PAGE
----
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I want to import a .CSV file into a MySQL Table. I would like to determine the optimal column widths to use based on the actual data contained in the CSV file. Are there any scripts or utilities to accomplish this?

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Some more info would be helpful here, what OS are you using, What version of MySQL, what exactly are you wanting to do, do you have any programming experience or are you just an App user? All of this is relevant and more, the deeper an insight you give to your problem, the more likely you are to get a very helpful answer. – shawty Aug 24 '12 at 14:31
what OS are you using? – miracle173 Aug 27 '12 at 6:31
Ubuntu 12.04 LTS – hlosukwakha Sep 3 '12 at 18:12

Trying to guess appropriate column lengths is best avoided if possible - if you can get the source of the CSV to specify the expected format in more detail (column X will contain no more than Y characters) then try that.

I would suggest initially going for long variable length types - this may be less efficient than more constrained types but will ensure that you do not experence errors in later imports if some fields grow larger than expected (or worse silently lose data because mysql silently truncates something). Under MSSQL text fields would want to be nvarchar(max) or varchar(max) in this case, unless they need to be part of an index in which case they'll need to be more constrained (no index can be over more than 900 bytes of data under MSSQL). Unless you can get more garantees of data format from the source, this is the safest way, though of course you can use a little guesswork (a field containing a national insurance number shouldn't ever be longer than 11 characters for instance, though be careful still as a field may be incorrectly named nad/or overloaded to store things other than what its name suggests).

If you really have no choice but to guess and using larger types feels too inefficient to you then to help the guestimating process import the file(s) you have into a table where all fields are maximum length variable text types, then perform some rudementry analysis such as SELECT MAX(LEN(<field1>)), MAX(LEN(<field2>)) FROM <table> to get indications to base your guesswork on, and for non-string fields you can use more complex pattern matching to determine expected ranges (i.e. field X is always a data in ISO format, field Y is a number between -500 and 45,123 with up to two decimal places, and so forth).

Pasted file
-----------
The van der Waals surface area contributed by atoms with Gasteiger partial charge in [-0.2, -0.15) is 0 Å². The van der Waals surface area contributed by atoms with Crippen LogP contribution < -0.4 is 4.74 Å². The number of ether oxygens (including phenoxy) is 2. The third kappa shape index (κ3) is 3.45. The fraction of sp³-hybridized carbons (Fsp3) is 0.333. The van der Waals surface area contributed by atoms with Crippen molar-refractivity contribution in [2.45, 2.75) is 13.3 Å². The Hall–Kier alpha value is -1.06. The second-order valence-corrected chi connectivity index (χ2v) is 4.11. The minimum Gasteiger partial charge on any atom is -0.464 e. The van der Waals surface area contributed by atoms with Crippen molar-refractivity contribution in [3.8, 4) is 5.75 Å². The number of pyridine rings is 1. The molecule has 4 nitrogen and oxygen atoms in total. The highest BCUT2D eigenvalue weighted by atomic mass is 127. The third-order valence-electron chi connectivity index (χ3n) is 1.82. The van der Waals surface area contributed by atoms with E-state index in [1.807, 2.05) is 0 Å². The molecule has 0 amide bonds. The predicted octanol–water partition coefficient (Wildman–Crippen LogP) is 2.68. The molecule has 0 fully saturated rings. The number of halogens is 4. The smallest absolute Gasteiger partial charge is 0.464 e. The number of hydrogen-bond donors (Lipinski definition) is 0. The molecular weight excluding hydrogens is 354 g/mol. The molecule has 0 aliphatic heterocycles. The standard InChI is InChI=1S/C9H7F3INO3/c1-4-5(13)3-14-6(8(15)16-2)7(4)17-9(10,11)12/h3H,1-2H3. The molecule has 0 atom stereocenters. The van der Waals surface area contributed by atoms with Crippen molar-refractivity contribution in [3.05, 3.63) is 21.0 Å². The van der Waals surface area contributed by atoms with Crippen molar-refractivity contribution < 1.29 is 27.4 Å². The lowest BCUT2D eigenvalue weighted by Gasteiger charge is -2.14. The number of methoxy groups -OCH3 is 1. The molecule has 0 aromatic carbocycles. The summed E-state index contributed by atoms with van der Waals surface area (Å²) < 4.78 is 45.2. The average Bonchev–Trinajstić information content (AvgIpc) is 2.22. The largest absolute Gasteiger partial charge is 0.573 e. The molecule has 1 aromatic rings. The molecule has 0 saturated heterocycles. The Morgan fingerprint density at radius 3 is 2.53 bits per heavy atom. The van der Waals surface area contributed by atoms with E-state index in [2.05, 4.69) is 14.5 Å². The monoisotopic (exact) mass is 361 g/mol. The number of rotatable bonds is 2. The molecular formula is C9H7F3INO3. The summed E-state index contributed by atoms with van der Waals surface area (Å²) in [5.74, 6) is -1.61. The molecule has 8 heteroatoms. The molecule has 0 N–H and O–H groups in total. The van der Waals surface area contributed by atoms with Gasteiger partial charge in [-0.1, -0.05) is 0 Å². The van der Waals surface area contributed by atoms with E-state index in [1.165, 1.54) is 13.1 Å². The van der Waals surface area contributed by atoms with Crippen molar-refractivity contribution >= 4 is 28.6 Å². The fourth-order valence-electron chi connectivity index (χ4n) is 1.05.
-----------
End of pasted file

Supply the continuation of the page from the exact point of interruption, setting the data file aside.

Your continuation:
With regard to "optimal": while it may be inefficient to use larger variable-length types where a short fixed length will do, efficient and optimal are not neccesarily the same: being efficient will be little benefit if you expereience errors or lose data due to accidentally setting the type too restrictively.

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PROCEDURE ANALYSE() can help you

You can try a bit complex way following these steps:

  • load your file.csv into a generic table "myTable" where every field is a varchar
  • run the select * from myTable PROCEDURE ANALYSE()

Than analyze the output in the Optimal_fieldtype and evaluate the suggested column type

Here a sample of the output

mysql select * from myTable PROCEDURE ANALYSE()\G
--------------------------- 1. row ---------------------------
             Field_name: myTable.fieldA
              Min_value: sample sample
              Max_value: omit
             Min_length: 4
             Max_length: 126
       Empties_or_zeros: 0
                  Nulls: 0
Avg_value_or_avg_length: 49.3771
                    Std: NULL
      Optimal_fieldtype: VARCHAR(126) NOT NULL
--------------------------- 2. row ---------------------------
             Field_name: myTable.fieldB
              Min_value: 1
              Max_value: 22043
             Min_length: 1
             Max_length: 5
       Empties_or_zeros: 7888
                  Nulls: 0
Avg_value_or_avg_length: 27.6984
                    Std: 168.4809
      Optimal_fieldtype: SMALLINT(5) UNSIGNED NOT NULL

Alter your table according the output suggestion and your requirements.

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